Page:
2010 Kawasaki Z1000 - Practically Naked

Kawasaki's new standard of excellence is just keepin' it real

By Tim Carrithers, Photography by Adam Campbell

Before we get into what the new Z1000 is, let's start with what Kawasaki says it isn't. First, it's definitely not a warmed-over '08 Z1000-don't look for transposable parts because there aren't any-and it's not a naked ZX-10 either. Your aesthetic inference and these photographs not withstanding, Kawasaki types don't use the word "naked" in its presence. Naked implies stripped, as in a dumbed-down pricepoint version of something else. Maybe that's why naked/standards haven't managed to light up American cash registers as they have in Europe. Kawasaki figures there's a gaping hole between naked mediocrity and race-replica extremism that can only be filled with something fast and comfortable, cool and affordable, with a selection of sporting tack that doesn't usually trickle down this far in the lineup. Whether this Z1000 fills that slot or not, one thing is clear: It's light years ahead of the old one.

Regardless of how you feel about all that angular plastic, there's no arguing with what's underneath. The 1043cc four's lower crankshaft position makes room for the new 56mm stroke without creating a taller package. More stroke helps keep the intake charge moving, which helps explain 65 percent more torque and 10 percent more horsepower 4000 rpm sooner. Less fuss, more muscle. A gear-driven balance shaft squelches enough second-order buzz to use the engine as a stressed member in the 1000's new five-piece aluminum skeleton. The result gains 30 percent more torsional rigidity along with a die-cast aluminum subframe that saves 8.8 lbs.

A pair of subtle ducts in the fairing route intake air through the frame, into the airbox and over a crafty tube/resonator arrangement in the nose of the airbox to inject a little engineered intake howl at high rpm; imagine blowing air over an open Coke bottle and you've got the idea. Downstream, a quartet of 38mm Keihin downdraft throttle bodies replaces more upright 36mm mixers. New mufflers carry on the proud Z1000 tradition of weird exhaust plumbing. This time, a boxy chamber stashed under the swingarm pivot lets the engine exhale through a pair of smaller mufflers that are 3 lbs. lighter than before.

Those weight shavings add up to a Z1000 that weighs in at 481 lbs. soaking wet: 22 lbs. lighter than an '08. Working hard to centralize the heavy bits, engineers moved the new Showa shock and linkage to a more horizontal home above the swingarm. It's shifted slightly to the right, making spring preload and rebound damping adjustments easier. Up front, Showa's 41mm inverted fork lets you adjust spring preload, rebound and compression damping. Steering geometry is unchanged from the last major remodel in '07, and wheelbase is less than a quarter-inch shorter. Ergonomics are compact, but compared to a ZX-10R, it's like moving from coach to business class: bliss. Kawasaki's new adjustable instrument pod crams a lot of information into a little space.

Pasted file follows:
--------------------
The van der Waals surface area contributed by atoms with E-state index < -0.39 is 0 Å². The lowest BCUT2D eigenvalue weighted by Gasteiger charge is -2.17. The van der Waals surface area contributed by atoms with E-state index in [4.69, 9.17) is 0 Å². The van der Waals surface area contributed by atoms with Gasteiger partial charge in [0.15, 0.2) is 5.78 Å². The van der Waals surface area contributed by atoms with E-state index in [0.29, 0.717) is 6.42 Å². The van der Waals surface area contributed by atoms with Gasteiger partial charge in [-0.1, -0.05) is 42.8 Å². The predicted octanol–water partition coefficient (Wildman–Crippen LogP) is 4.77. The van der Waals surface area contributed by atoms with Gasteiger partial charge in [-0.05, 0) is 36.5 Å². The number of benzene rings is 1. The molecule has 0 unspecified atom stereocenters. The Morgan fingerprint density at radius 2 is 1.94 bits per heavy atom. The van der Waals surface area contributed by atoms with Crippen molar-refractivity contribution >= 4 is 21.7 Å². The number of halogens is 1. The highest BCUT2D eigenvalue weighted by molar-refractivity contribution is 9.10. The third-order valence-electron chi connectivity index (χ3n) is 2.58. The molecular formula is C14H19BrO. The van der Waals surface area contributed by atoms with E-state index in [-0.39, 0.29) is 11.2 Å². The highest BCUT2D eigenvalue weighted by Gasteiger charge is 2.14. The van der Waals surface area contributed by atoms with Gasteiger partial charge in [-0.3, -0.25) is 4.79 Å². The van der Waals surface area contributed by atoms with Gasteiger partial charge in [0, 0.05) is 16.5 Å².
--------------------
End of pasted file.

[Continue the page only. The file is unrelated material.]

Before delving into how this thing works, we have a little advice for your next mid-winter press launch on California's central coast. Pack the waterproof suit...and some Rain-X. When sprinkles in picturesque Cambria turn into a certified deluge halfway up Santa Rosa Creek Road, you'll be glad you did. It's a lot easier to dodge the rocks, mud, ambiguous organic debris and helmet-sized craters on this twisted ribbon of pavement when your underwear is dry. Corners come in four bladder-emptying flavors: blind, off-camber, decreasing-radius and the always-appalling combination plate. Grown men weep like little girls after 15 minutes of this on some 160-horse track tool, but we were almost happy.

Aside from a total lack of weather protection, the Z1000 is your friend: much smoother in cruise mode than the '08 Z1000 we tested. More feedback would be nice, but steering is light. That centralized mass makes left/right transitions easy, even in the rain. Throttle response is a bit abrupt above idle, but mercifully smooth from there. Usable power starts at 2000 rpm, building methodically to 5500 or so-perfect in the wet-before the proceedings begin to speed up at 6000 rpm. Cue up 7000 rpm on a rare stretch of dry pavement and the 9600-rpm power peak arrives right now, leaving just enough time to ease off and squeeze the brakes, which are linear and predictable if a bit short on initial bite. Springs are a little soft for the extra-large set, but fine for almost everyone else. The ride gets a bit harsh over really rough pavement. The fact that nobody tipped over after 160 miles of this stuff in monsoon conditions tells you everything you need to know about the Dunlop D210s' wet grip: It's superb. We'll tell you more after a few hundred miles on dry pavement, but if there's a Z1000-sized hole in your garage, don't fill it with anything else just yet.

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